But while that might be true, it is also the case that those very problems -- and everything else that people experience -- are all that matter at the time one is experiencing them and are therefore of surpassing importance. Whatever else can -- and will -- be said about it, "Life" gets the balance of its extraordinary dual perspective between the cosmic and the momentary remarkably right, which holds it together even during its occasional uncertain stretches.
Least effective is the contemporary framing material centered on the oldest O'Brien kid, Jack, portrayed as a middle-aged man by Sean Penn. A successful architect, Jack looks troubled and preoccupied as he moves through a world defined by giant Houston office towers and atriums shot so as to resemble secular cathedrals. While the connection to Jack's childhood years is clear, the dramatic contributions of these largely wordless scenes are weak, even at the end, when a sense of reconciliation and closure is sought by the sight of flowers and disparate souls gathering on a beach in a way that uncomfortably resembles hippie-dippy reveries of the late 1960s.
But the climactic shortfall only marginally saps the impact of the central story of family life. Occupying a pleasant but not lavish home on a wide dirt street in a town that matches one's idealized vision of a perfect 1950s community (it's actually Smithville, population 3,900, just southeast of Austin and previously seen in "Hope Floats"), the family is dominated by a military veteran father (Pitt) who lays down the law to his three boys seemingly more by rote than because of any necessity. He's compulsively physical with them, playfully, affectionately and violently, and yet rigidly holds something back.
Within Malick's scheme of things, Dad represents nature, while Mom (Chastain) stands for grace. Great pals among themselves, Jack (Hunter McCracken), R.L. (Pitt look-alike Laramie Eppler) and Steve (Tye Sheridan) range all over town and would seem to enjoy near-ideal circumstances in which to indulge their youth.
But working in a manner diametrically opposed to that of theater dramatists inclined to spell everything out, Malick opens cracks and wounds by inflection, indirection and implication. Using fleet camerawork and jump-cutting that combine to intoxicating effect, the picture builds to unanticipated levels of disappointment and tragedy, much of it expressed with a minimum of dialogue in the final stages of Pitt's terrific performance.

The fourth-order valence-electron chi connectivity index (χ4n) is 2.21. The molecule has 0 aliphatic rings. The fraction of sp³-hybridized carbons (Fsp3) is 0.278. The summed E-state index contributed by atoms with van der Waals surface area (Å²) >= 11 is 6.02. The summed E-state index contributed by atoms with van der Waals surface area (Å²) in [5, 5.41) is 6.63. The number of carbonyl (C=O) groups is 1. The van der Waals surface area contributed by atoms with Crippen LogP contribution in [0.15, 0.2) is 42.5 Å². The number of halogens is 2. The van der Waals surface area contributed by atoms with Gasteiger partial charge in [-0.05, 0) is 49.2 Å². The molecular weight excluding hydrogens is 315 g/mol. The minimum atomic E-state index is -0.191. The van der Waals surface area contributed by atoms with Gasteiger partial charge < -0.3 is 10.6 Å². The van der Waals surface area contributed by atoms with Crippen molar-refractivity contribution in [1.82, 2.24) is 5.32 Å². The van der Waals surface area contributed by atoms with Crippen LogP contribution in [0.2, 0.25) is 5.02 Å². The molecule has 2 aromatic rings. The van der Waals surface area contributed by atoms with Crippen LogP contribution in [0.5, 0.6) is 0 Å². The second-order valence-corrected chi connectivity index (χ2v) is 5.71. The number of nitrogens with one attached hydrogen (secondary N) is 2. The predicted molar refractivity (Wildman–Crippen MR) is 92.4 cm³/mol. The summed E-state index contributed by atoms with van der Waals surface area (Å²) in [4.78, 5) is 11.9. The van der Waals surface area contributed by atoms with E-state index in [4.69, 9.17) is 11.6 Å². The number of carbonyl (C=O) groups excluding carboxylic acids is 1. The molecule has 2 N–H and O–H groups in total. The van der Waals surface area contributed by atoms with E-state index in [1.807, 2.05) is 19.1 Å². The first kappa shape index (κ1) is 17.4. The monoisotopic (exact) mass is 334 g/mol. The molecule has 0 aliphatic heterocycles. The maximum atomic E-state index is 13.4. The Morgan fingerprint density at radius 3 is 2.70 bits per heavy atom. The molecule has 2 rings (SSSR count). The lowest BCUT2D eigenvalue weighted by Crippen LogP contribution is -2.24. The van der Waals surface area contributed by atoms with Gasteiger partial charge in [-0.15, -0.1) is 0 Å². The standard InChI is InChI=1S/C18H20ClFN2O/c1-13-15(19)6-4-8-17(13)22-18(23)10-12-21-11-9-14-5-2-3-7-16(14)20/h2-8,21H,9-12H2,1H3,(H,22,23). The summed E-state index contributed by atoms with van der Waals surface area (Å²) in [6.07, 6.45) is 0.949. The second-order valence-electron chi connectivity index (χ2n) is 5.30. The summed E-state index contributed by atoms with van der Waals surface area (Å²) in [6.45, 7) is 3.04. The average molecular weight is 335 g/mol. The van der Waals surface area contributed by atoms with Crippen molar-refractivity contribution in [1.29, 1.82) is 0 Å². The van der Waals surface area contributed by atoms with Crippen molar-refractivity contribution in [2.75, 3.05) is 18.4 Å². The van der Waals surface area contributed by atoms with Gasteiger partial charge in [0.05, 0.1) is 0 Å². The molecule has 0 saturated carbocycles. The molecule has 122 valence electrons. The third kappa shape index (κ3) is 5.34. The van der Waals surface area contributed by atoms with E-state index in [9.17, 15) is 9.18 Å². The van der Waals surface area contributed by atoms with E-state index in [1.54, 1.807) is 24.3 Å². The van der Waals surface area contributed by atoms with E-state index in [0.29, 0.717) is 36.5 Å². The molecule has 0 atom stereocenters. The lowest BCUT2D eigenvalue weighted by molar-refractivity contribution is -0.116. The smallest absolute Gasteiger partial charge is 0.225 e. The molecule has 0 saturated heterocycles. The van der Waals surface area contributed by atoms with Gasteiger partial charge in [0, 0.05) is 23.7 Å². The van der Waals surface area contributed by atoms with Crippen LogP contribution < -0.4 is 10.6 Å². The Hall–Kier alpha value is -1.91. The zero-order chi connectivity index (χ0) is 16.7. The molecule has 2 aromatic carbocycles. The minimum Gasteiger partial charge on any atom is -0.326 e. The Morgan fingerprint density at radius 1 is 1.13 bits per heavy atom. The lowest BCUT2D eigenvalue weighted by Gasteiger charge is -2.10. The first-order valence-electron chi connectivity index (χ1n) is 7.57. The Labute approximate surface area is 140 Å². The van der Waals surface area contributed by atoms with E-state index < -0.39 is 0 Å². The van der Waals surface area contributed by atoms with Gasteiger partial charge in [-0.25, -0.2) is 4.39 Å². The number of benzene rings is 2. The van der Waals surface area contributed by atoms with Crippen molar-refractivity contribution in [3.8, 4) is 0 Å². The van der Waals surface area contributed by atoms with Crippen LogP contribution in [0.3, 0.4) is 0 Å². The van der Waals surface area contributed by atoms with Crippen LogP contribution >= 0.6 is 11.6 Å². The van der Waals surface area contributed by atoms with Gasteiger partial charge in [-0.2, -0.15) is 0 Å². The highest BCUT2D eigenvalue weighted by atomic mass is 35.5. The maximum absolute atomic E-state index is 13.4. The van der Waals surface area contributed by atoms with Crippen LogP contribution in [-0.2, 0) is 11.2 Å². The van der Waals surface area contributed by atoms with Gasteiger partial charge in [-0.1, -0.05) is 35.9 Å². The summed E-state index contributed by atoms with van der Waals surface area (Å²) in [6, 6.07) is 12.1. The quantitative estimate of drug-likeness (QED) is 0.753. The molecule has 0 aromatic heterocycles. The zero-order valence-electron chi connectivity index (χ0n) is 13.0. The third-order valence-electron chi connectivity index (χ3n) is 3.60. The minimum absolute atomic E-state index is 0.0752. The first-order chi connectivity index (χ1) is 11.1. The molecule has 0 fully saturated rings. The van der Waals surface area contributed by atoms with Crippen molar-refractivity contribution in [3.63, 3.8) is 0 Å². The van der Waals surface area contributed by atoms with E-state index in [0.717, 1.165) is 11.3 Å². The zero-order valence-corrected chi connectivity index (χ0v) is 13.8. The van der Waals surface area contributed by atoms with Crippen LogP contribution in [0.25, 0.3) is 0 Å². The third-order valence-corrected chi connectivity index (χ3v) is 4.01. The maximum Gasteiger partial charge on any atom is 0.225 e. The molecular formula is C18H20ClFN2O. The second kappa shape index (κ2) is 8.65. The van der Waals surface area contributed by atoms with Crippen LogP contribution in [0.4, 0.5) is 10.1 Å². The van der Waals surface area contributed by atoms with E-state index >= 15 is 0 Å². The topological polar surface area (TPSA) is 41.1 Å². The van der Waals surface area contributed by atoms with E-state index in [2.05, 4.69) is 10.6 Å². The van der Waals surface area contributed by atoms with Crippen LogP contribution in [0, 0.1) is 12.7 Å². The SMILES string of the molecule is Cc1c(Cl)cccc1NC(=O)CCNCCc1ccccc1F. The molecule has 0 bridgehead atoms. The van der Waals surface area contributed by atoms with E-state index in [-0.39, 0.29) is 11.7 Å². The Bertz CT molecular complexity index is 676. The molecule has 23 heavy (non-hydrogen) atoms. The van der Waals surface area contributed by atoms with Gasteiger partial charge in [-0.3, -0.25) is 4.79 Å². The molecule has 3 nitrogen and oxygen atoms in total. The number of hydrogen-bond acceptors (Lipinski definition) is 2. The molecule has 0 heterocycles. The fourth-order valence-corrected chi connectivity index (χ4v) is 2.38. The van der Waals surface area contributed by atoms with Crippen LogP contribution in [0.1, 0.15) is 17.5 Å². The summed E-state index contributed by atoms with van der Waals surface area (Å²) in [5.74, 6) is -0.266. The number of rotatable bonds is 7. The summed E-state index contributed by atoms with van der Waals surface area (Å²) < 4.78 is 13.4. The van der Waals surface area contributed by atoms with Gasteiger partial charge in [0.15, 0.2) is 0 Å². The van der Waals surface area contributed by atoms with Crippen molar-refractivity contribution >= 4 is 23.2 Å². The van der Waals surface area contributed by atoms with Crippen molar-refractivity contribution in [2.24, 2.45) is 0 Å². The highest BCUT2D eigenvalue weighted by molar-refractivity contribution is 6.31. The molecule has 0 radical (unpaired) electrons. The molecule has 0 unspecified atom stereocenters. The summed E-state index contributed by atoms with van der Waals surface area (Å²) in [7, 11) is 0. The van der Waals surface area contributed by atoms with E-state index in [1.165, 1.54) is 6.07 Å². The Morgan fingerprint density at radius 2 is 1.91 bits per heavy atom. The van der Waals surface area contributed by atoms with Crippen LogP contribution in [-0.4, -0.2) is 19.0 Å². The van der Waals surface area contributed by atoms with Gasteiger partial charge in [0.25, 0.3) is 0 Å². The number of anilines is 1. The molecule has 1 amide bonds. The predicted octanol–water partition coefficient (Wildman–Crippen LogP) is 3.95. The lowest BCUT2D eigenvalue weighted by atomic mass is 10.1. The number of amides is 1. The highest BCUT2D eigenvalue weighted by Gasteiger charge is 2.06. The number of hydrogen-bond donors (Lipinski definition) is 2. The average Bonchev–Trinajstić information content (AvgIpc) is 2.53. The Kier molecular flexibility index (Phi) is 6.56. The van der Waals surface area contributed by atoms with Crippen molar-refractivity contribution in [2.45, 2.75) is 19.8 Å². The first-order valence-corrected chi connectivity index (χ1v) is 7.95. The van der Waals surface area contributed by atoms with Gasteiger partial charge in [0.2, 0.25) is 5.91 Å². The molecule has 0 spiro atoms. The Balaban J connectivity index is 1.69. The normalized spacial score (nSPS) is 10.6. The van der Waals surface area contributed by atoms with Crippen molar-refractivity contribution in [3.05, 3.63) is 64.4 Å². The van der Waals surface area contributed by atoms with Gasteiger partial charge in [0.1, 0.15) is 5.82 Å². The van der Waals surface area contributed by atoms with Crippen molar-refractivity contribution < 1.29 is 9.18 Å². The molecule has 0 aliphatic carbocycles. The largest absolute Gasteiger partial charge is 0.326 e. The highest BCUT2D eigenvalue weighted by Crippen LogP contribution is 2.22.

Embodying the American ideal with his clean-cut good looks, open face, look-you-in-the-eyes directness and strong build, Pitt's Mr. O'Brien embodies the optimism and can-do attitude one associates with the postwar period. But this man had other, unfulfilled dreams -- he became "sidetracked," as he says -- and as his pubescent oldest son begins to display a troublesome rebelliousness, fractures begins to show in his own character as well, heartbreakingly so.
Voice-over snippets suggestive of states of mind register more importantly than dialogue, and both are trumped by the diverse musical elements and the rumblings and murmurs of nature, which have all been blended in a masterful sound mix. Emmanuel Lubezki outdoes himself with cinematography of almost unimaginable crispness and luminosity. As in "The New World," the camera is constantly on the move, forever reframing in search of the moment, which defines the film's impressionistic manner.
Production designer Jack Fisk and costume designer Jacqueline West make indispensable contributions to creating the film's world. That not a single image here seems fake or artificial can only be the ultimate praise for the work of senior visual effects supervisor Dan Glass and his team, while the presence of Douglas Trumbull as visual effects consultant further cements the film's connection to "2001."
(Editing by Zorianna Kit)